Monday, October 26, 2009

News Fast

Ann and “Vlad” outside the castle.


There is no such thing as bad publicity.


Some of the best remembered figures in history weren’t nice people, but they were well known. Lizzie Borden took an axe and gave her mother forty whacks. When she saw what she had done, she gave her father forty-one. Stalin said that one death is a tragedy, but a million is a stastic. Both Charles Manson and Rasputin used mesmerizing eyes to bend people to their will.


Vlad the Impaler, now known as Count Dracula thanks to Bram Stoker, lives on in history (see photo above). When I imagine him, I have images from old movies of stage coaches at night while the trees, lit by some unseen force, reaching down to grab the coach as huge horses thundered on. We went to Transylvania during the daytime, and the only thing scary about Vlad’s castle is the Romanian ladies who were the ‘security’ in every room. They would appear from behind doors to ask if we wanted to buy a sweater they had knit. “Or sox, Mister? Cheap.”


Just as scary as Vlad’s movie incarnation (And I have no doubt that being forced to sit on a six foot pointed pole and let gravity take over until the pole came out the top of my head would be terrifying, at least for the first couple of hours) was Romanian President Nicolae Ceau┼čescu, whose palace was built by slave labor. He wanted to be able to see the Black Sea from his balcony. The architect cut down trees and razed buildings; he did everything he could but move the Black Sea from the other side of the building.


All these people are well-known because everyone talked about them. And still do.


A completely new thought, but I’ll try to tie them together:


A couple of weeks ago we were in Denver visiting our new granddaughter Ella and her parents Derek and Jo. While we were there, we went on a news fast. I think it was because we don’t watch television news - too many body bags - and Derek and Jo don’t subscribe to a newspaper.


During our visit Falcon Heene (where do people come up with these names - despite this one’s appropriate connotations here!?) apparently flew away like the Wizard of Oz in a mylar balloon. The operative word, of course, is apparently.


We didn’t know anything about it, but for a couple of days its coverage dominated the news. A poor child who, despite his name, didn’t have wings, flew away and no one knew where he was. Bless his heart.


His father Richard Heene (He has a rather nice first name. But I imagine everyone is calling him Dick, these days though) is an aspiring celebrity. He appeared on a reality show, Wife Swap, the show with the salacious name but innocuous content. Innocuous apparently, that is, except when one ‘wife’ works very hard to impose her extreme values on the family she has come to live with - which have opposite values.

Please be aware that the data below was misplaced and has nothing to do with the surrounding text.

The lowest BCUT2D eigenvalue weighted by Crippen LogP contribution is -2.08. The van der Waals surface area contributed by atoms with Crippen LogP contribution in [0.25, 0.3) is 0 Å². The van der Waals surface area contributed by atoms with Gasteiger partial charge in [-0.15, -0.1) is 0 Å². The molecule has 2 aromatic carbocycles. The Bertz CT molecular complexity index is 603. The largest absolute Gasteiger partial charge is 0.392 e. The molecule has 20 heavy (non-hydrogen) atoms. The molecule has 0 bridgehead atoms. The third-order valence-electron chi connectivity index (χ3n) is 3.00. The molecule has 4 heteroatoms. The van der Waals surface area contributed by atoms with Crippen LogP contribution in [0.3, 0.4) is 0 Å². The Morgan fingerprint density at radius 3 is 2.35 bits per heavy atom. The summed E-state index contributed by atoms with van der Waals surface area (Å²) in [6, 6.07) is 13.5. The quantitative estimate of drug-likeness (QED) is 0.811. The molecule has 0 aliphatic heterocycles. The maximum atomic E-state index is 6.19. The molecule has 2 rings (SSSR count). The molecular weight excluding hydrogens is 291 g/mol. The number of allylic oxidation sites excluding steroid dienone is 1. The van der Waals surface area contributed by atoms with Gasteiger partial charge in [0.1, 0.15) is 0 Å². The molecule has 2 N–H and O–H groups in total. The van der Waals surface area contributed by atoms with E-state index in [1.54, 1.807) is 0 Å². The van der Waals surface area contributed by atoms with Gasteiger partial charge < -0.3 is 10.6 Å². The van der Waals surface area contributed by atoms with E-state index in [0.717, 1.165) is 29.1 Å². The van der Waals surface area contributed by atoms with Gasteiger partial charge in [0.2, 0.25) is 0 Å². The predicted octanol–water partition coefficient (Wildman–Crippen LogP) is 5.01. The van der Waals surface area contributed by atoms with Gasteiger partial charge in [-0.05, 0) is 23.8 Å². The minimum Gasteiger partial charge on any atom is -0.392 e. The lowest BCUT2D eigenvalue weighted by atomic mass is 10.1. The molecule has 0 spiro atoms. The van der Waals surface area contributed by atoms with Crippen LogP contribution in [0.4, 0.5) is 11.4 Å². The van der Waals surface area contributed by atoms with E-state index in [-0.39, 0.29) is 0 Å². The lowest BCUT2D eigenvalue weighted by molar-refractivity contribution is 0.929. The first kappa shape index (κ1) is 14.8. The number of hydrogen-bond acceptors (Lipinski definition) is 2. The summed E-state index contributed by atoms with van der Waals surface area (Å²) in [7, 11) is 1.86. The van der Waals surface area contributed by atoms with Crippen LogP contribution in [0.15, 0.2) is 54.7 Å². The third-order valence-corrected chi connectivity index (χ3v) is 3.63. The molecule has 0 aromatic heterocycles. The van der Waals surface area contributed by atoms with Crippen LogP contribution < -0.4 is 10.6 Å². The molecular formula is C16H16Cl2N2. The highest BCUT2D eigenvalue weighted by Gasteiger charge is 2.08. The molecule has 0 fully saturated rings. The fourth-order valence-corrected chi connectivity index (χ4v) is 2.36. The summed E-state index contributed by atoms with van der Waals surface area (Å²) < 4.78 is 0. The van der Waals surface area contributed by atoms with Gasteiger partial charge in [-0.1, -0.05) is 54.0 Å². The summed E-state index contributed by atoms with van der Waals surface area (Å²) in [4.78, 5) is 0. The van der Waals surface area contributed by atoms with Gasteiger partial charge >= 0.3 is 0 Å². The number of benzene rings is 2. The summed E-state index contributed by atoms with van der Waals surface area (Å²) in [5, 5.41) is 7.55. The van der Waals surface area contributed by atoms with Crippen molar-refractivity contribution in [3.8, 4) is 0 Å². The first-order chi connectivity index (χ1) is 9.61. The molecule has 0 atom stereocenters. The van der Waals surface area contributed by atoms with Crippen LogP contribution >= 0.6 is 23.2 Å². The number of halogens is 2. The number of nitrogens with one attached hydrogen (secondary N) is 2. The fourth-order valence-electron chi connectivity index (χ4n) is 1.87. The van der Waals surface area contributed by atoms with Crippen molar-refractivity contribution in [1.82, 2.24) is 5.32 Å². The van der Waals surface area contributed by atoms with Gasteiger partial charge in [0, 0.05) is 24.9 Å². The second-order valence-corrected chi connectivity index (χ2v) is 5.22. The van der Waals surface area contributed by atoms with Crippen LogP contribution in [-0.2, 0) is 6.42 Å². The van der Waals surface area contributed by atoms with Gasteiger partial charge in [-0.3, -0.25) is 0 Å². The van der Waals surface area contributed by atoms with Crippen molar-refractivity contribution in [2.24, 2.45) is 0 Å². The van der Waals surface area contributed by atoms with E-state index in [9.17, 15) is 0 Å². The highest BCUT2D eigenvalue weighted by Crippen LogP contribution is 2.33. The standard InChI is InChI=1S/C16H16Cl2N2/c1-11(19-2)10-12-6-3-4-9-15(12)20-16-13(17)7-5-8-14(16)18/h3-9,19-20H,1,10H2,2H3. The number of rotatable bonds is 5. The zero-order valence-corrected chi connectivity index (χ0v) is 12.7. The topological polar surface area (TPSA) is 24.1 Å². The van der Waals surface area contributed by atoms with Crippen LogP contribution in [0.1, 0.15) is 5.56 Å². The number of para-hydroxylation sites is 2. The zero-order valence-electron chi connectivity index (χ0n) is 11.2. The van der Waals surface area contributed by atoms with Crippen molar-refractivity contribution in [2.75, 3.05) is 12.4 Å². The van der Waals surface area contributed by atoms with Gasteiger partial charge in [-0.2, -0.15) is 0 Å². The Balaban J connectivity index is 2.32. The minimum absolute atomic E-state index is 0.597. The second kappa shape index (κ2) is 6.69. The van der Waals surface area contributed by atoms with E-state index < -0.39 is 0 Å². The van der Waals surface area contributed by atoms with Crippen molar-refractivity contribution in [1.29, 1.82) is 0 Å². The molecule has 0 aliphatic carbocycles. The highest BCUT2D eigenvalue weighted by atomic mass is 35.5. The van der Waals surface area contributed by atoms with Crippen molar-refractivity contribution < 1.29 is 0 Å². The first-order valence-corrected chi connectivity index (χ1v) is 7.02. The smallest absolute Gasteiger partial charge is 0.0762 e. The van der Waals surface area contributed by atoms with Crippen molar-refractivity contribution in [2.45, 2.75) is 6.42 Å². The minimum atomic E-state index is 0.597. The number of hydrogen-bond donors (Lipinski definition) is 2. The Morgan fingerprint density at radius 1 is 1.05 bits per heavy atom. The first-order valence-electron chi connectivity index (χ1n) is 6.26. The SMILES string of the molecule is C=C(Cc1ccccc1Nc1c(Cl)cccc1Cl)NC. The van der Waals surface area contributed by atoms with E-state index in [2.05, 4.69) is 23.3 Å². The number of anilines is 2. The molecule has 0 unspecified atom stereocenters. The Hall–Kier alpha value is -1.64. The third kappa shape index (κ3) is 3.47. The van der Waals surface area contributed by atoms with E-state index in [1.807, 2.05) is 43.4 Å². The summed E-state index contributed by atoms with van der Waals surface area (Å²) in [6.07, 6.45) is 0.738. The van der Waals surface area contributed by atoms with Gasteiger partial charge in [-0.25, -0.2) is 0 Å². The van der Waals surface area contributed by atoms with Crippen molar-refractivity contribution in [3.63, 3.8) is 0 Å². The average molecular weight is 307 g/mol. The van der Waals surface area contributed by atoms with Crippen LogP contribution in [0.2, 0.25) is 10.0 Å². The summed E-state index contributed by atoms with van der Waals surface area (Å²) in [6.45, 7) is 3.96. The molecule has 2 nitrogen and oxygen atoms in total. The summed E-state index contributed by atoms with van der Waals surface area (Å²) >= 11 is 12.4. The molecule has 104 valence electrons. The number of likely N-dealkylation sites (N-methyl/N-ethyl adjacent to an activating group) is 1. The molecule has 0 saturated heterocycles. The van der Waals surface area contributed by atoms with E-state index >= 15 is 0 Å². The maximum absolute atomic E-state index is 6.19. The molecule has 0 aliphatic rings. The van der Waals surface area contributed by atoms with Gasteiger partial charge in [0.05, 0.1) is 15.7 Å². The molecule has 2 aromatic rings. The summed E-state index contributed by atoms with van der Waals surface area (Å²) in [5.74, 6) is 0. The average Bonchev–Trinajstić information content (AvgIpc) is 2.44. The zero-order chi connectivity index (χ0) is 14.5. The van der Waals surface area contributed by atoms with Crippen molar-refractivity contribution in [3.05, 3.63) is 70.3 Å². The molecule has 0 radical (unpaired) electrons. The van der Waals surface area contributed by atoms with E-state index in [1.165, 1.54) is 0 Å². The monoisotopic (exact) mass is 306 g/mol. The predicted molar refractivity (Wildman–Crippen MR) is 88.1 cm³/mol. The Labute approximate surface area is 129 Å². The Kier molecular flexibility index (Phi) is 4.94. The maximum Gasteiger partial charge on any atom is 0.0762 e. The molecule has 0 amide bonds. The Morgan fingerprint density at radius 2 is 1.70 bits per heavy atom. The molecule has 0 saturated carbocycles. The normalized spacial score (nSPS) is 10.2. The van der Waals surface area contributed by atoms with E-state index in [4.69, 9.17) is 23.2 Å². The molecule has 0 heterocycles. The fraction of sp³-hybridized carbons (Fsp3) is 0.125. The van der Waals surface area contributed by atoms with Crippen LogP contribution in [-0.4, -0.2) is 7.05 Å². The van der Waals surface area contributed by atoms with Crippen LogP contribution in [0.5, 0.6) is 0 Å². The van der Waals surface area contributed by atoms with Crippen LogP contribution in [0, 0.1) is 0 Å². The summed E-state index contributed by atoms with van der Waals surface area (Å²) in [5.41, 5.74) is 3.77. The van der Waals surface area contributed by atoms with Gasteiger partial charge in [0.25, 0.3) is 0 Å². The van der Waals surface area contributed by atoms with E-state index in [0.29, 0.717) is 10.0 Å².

“Dick” apparently was looking for more spotlight. He got it.


Since the coverage of the Balloon Boy hoax, the newspapers have been rife with lamentations about how we spend our time watching pap that the news (read entertainment) agencies have filled the airwaves and cablewaves (is that a word?) with. And Dick and his family have appeared on countless ‘news’ programs explaining themselves. In fact, that’s where the hoax came out.


The Balloon Boy story compares with the coverage of Baby Jessica (McClure), who fell down a well in Midland, Texas, in 1987 and the world went crazy when CNN showed the rescue effort (read media circus) non-stop until she was rescued. Except for commercials.


I know. I’ve commented on this before. Television news and its endless loop of non-news and trivial vitriol.


And I still have the same answer. My television has an off button. I use it. You can use the off button on your TV, too.


As always, feel free to comment below.


Sunday, October 18, 2009

Impatience and Criticism

Derek, Jo, and Herself


Proud Grandpa and Ella


Proud Grandma and Ella.


Ella Herself


I frequently am impatient. I want things to be better than they already are. I want life to improve.

We went to Denver last week to see Derek's new baby, our new granddaughter Ella, who will be 10 weeks old on Tuesday.

It was a great visit. I got to hold her, feed her and I didn't have to change her. I learned I had muscles I hadn't used in 35 years almost. I also learned - once again - that very the act of holding a baby makes me sway.